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Director Rolf de Heer presented his film ‘The Survival of Kindness’, which is screened within the Main Competition Programme, to the accredited journalists of the 51st FEST. Heer came to Belgrade immediately after the Berlinale, where his film opened the competition programme, but also won the FIPRESCI award.

‘The screening of my film in Berlin was so technically perfect and fantastic, the audience was so attentive, focused, concentrated on the plot, that it seems to me that I will never watch that film again in such a perfect performance. It seemed that for the first time the film was complete, at least I had that feeling’, said the director about his impressions of the film's reception in Berlin. According to him, while driving to a mountain about an hour away from his house, he suddenly saw an image of his friend Peter Djigirr in a cage in a desert and decided that this would be the beginning of his film.

‘For me, a film is a journey, and if it starts in the desert, it should reach the mountains’, he stated.

Since Djigirr could not play in the film, the director began searching for a replacement and came across a woman, who had the qualities he was looking for in the main character, and realized that the protagonist does not have to be a man. The co-production of Australia, the USA and China, ‘The Survival of Kindness’ is a story about racism, about the fact that there is optimism, the main character carries it, because, according to Heer, he does not trust in politicians but in individuals. 

The film follows the journey of a black woman, left in a cage to die, who manages to break free. From the desert, through the mountains, to the city, she goes in search of a new beginning.

He said that given the pandemic, he had had to make a film adapted to covid conditions, which had meant shooting mostly outdoors, having a small crew, reducing the budget, adding that the idea to make this film had been also inspired by the Black Lives Matter movement.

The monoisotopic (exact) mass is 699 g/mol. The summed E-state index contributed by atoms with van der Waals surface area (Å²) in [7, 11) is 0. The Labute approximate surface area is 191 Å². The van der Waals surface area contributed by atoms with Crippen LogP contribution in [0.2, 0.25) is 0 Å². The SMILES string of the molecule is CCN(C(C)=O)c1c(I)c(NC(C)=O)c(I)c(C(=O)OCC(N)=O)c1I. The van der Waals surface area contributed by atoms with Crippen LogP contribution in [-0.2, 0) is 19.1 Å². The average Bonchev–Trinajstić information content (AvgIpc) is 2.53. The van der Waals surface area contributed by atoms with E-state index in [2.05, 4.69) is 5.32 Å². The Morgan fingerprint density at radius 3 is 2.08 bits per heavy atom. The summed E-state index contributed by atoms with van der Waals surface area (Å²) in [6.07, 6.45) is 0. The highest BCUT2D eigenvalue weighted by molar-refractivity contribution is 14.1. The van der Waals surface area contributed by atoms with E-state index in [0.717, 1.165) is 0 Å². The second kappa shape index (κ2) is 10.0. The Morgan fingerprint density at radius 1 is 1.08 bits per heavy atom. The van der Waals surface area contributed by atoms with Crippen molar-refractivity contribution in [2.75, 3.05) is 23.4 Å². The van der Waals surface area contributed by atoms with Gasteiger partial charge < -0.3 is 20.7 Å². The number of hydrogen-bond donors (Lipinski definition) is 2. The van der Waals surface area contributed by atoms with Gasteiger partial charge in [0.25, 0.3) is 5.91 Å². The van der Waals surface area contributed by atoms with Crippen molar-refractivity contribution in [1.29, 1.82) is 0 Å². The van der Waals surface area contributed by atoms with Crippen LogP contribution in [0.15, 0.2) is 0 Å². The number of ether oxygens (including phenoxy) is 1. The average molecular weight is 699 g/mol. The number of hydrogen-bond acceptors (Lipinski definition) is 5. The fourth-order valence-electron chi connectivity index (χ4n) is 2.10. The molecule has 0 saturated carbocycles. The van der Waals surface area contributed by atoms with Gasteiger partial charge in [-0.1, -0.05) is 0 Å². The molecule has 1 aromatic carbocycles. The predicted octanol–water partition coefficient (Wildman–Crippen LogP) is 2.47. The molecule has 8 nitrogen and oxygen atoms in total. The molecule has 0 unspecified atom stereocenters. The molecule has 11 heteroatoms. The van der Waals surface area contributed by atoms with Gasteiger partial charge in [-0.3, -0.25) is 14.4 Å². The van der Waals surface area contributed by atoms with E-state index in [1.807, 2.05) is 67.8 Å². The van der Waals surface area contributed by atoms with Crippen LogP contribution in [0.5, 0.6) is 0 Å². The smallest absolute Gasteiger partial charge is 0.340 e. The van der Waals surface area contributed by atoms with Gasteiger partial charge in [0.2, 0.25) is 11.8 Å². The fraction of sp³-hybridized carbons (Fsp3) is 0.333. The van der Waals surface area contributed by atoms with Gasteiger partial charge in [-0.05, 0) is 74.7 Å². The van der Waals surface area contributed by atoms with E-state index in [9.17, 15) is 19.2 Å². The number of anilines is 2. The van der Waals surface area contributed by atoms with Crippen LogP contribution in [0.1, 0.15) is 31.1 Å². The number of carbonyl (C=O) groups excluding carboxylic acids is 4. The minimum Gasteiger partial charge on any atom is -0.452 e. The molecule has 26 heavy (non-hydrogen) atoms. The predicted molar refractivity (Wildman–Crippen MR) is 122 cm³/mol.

‘In Australia as well there was a need for protests, but because of the corona virus and the lockdown, every protest was illegal. At the same time, politicians denied the high risk of covid in a very subtle way, because they implied that "colored" and poor people mostly die from the virus, which was less important.’

Heer stated that there was optimism in his film and that the main character carried it. 

‘I do not have faith in politicians that they will ever bring us a better time, you see so many wars in the world, but I only trust in some individuals, I have faith in ordinary people who are working hard to make the world a better place. How? Well, just one sincere smile with wishing someone a good day is enough. Such a small thing can make a big difference’, concluded the director.

Survival of Kindness’ is screened on 4 March (8 p.m.) in the Belgrade Youth Centre and on 5 March (2.30 p.m.) in the Belgrade Cultural Centre.


As part of the FEST Special programme, the film ‘Rheingold’ directed by Turkish-German director Fatih Akin also arrived at FEST and it was presented by actress Mona Pirzad. This German-Italian-Dutch co-production follows an emigrant from Iraq who becomes a criminal in Germany. He plans a gold heist, but when everything goes wrong, another door opens for him.

‘It was a great honor for me to work with Fatih Akin. He is amazing, a real genius. Very concise and succinct, he has the gift of conveying to the actors what he wants in a few sentences, sometimes even in one. While I was shooting some very intense scenes, he made me feel completely safe’, said the actress, to whom his film ‘Head-On’ was her favorite film ever. She stated that it had been important for her to open the eyes of the viewers with her role and the film about refugees, to make them aware of the world around them.

‘Rheingold’ will be shown at FEST on 4 March at the Cultural Centre of Belgrade and on 5 March at the Belgrade Youth Centre.




Knjaz Miloš